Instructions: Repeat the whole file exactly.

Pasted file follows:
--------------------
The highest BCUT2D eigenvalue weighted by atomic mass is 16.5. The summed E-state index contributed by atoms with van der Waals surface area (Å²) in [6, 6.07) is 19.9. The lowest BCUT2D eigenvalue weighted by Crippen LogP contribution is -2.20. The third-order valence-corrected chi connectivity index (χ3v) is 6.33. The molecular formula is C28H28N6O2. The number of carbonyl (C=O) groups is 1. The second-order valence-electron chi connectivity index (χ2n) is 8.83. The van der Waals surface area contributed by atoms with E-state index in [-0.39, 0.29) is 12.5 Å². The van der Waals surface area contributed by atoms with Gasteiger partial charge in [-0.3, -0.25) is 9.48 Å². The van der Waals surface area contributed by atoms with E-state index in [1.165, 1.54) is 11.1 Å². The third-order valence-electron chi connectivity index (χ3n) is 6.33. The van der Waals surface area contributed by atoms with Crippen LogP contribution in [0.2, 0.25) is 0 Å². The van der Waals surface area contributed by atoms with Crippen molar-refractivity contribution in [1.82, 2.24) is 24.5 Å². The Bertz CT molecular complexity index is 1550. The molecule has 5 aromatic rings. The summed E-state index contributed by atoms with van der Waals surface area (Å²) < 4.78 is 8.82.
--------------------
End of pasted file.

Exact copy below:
The highest BCUT2D eigenvalue weighted by atomic mass is 16.5. The summed E-state index contributed by atoms with van der Waals surface area (Å²) in [6, 6.07) is 19.9. The lowest BCUT2D eigenvalue weighted by Crippen LogP contribution is -2.20. The third-order valence-corrected chi connectivity index (χ3v) is 6.33. The molecular formula is C28H28N6O2. The number of carbonyl (C=O) groups is 1. The second-order valence-electron chi connectivity index (χ2n) is 8.83. The van der Waals surface area contributed by atoms with E-state index in [-0.39, 0.29) is 12.5 Å². The van der Waals surface area contributed by atoms with Gasteiger partial charge in [-0.3, -0.25) is 9.48 Å². The van der Waals surface area contributed by atoms with E-state index in [1.165, 1.54) is 11.1 Å². The third-order valence-electron chi connectivity index (χ3n) is 6.33. The van der Waals surface area contributed by atoms with Crippen LogP contribution in [0.2, 0.25) is 0 Å². The van der Waals surface area contributed by atoms with Crippen molar-refractivity contribution in [1.82, 2.24) is 24.5 Å². The Bertz CT molecular complexity index is 1550. The molecule has 5 aromatic rings. The summed E-state index contributed by atoms with van der Waals surface area (Å²) < 4.78 is 8.82.